Thursday, July 21, 2016

A Wonderful Family Drama for Boomers, Especially, by Bette A. Stevens - Dog Bone Soup!

"Travel with Shawn Daniels through the guts and the glories of life. You’ll find them all in DOG BONE SOUP, a Boomer’s coming-of-age saga." Many of us will think of Huckleberry Finn when we consider this book, and it is indeed that type of story, but my first thought was of Opie to play Shawn. Why? well, we boomers will remember him and can picture him as the sweet boy that he portrayed on television. You'll find that same personality in Shawn Daniels, an intelligent young boy who happened to be born into a poor family with a father who drank... and a mother who did everything she could to keep her family together and fed...



Shawn Daniels now in the Army and on his way! But, he already missed his mother and siblings...and couldn't help but think back over his life as he moved toward the future...

There was a brook not far from the cabin. Dad crossed it most every day to cut logs. Sometimes he would take me down to the brook to watch him when he went fishing. It was my favorite place, until that day Mum got hurt. 
I was sitting at the table writing my ABC’s. Mum always had me writing something. She said that education was important. Told me that I was sure to be the smartest boy in my class by the time I got to kindergarten. I peeked over at Willie sleeping on a blanket in the corner. Mum smiled at me from the stove. “We’ll be having hotcakes with maple syrup for breakfast tomorrow. You just keep working on your letters.” I was back to working on my letters and stopped to draw a picture of hotcakes at the top of the paper when BANG— something exploded. 
Mum was in a fit bawling and screaming at me. “Shawn, go find your father. GO! GO, SHAWN!” I just sat there wondering what to do. “Run, son! SCREAM– BLOODY MURDER. Go Get Dad. SCREAM it LOUD and don’t stop screaming.” 
I ran out of the house screaming “bloody murder” at the top of my lungs. I ran and ran and kept screaming until I slid down the bank on the crusted snow and fell through a chance to say a word, he picked me up, put his cap on my head and stuffed as much of me as he could inside his heavy wool jacket. 
He carried me home while I told him about Mum. By the time we got to the cabin, Willie was on his feet thrashing around the room and screeching to beat the band. Dad picked him up and handed him to me. Then he bandaged Mum up and gave her a good bawling out. “Henrietta, sometimes you’re about as stupid as a stick. Don’t you know that a canner with a lid on is for cannin’ stuff, not for boilin’ down maple sap? You got to leave the lid off for that.” 
For a long time after that, Mum and Dad didn’t talk much unless it was about things they didn’t like. Mum didn’t like Uncle Hiram, said he was a bad influence. Dad didn’t like Mum calling him and his family “no damned good.” Mum cried a lot. By summertime, baby Annie came along and Mum stayed at home with her most of the time.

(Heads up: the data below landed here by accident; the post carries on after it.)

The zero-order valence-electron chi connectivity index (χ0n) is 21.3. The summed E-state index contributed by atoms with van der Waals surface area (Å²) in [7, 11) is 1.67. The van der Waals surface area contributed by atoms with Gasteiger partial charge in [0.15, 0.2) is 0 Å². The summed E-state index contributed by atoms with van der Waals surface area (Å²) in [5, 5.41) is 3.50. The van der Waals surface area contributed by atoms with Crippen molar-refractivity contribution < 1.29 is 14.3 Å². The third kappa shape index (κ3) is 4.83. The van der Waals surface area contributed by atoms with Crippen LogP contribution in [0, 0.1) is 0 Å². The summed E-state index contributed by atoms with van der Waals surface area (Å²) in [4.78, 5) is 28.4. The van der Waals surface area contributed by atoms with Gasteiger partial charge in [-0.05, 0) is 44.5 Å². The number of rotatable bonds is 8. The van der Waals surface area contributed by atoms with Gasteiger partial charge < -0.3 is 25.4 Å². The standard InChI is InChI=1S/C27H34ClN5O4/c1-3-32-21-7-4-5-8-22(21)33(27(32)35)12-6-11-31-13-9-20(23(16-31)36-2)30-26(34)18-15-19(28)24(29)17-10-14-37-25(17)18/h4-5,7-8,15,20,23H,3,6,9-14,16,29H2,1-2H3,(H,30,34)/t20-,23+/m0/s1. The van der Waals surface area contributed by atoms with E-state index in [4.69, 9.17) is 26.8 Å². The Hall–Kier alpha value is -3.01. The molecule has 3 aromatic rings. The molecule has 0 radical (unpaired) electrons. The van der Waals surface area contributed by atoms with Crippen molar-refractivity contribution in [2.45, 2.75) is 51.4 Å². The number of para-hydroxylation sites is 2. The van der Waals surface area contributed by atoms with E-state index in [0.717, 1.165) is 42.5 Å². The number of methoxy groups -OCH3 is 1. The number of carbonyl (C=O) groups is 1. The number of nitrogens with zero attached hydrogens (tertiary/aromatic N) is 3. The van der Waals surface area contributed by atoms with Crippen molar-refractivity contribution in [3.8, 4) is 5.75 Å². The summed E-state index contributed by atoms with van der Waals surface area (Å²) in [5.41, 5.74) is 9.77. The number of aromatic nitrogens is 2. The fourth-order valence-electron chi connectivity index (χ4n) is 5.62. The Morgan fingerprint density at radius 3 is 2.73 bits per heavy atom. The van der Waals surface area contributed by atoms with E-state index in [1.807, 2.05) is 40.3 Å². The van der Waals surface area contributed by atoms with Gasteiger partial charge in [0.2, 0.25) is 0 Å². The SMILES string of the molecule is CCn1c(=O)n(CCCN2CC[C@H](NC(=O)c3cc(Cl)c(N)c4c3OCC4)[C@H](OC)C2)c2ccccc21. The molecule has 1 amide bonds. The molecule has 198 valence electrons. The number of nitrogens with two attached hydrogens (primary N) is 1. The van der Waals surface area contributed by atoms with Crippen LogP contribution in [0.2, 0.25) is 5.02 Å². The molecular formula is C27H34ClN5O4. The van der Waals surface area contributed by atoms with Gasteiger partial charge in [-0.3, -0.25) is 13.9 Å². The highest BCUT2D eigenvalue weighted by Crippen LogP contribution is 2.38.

Dad would take Willie and me down to the brook when he went fishing. He’d have his beer bottle in one hand and Willie hooked to his hip with the other. I was old enough not to need holding. I’d run ahead with Dad’s pole and find my favorite spot along the bank. I’d sit there, listening to the brook sing, looking up into those giant oaks and pines. On real nice days, the sun peeked through the branches and danced on the water. It was pretty much like being in church, only quieter. 
Late that summer, Mum made me my own fishing pole out of a maple sapling so I could fish alongside of Dad. She even made me a fish hook out of a safety pin. I loved that little pole...
~~~


Dog Bone Soup:
A Boomer's Journey

By Bette A. Stevens

It wasn't too long into the story before I began to compare my own background with Shawn and his family. The most telling was my memory of our buying chicken backs and necks in bulk when a local store had a sale... Oh how we hated to clean those chicken parts...But they made wonderful chicken and noodles which we had every Sunday...

So, too, could Shawn look back on the good times when he was younger and his Dad was more involved with the family. Even then, though, he drank a lot of beer and would think nothing of his verbal and, often, physical abuse of his wife...

But there came a time when it was even worse for the Daniels family. They had a small vegetable garden, so Shawn's mother would send him to the local butcher and beg for old bones for their dogs, supposedly... Instead, what she would do it scrape off any meat and cut the bones to pull out the marrow. That would become the stock for soup. No, it was not very tasty, especially when they had it night after night... But it kept them going, though they were still hungry most of the time...

“Tell the butcher we have a bunch
 of dogs and ask him for all the bones
 he can spare.” 
I could feel my neck and face heat up
 when I asked. Those bones stunk
so bad, t
hey nearly made me puke. 
Couldn’t believe I’d asked for those
 stinking things or 
that we’d be eating them....
~~~.
Mainly it all started when Shawn's father decided he wanted to save the money he was paying for rent and he tore down an old cabin and moved to a piece of property and started to build a home...He did grudgingly put in electricity, but there were no indoor plumbing and the water had to be carried from the stream... Until he finally built a well...

But Shawn's mother wasn't willing to have the family live like that and she started to scratch out a little money to save...thus the Dog Bone Soup... But one night Eddie brought home a television and acted as if he had bought it for the family... He had taken the money that was being saved to improve the house...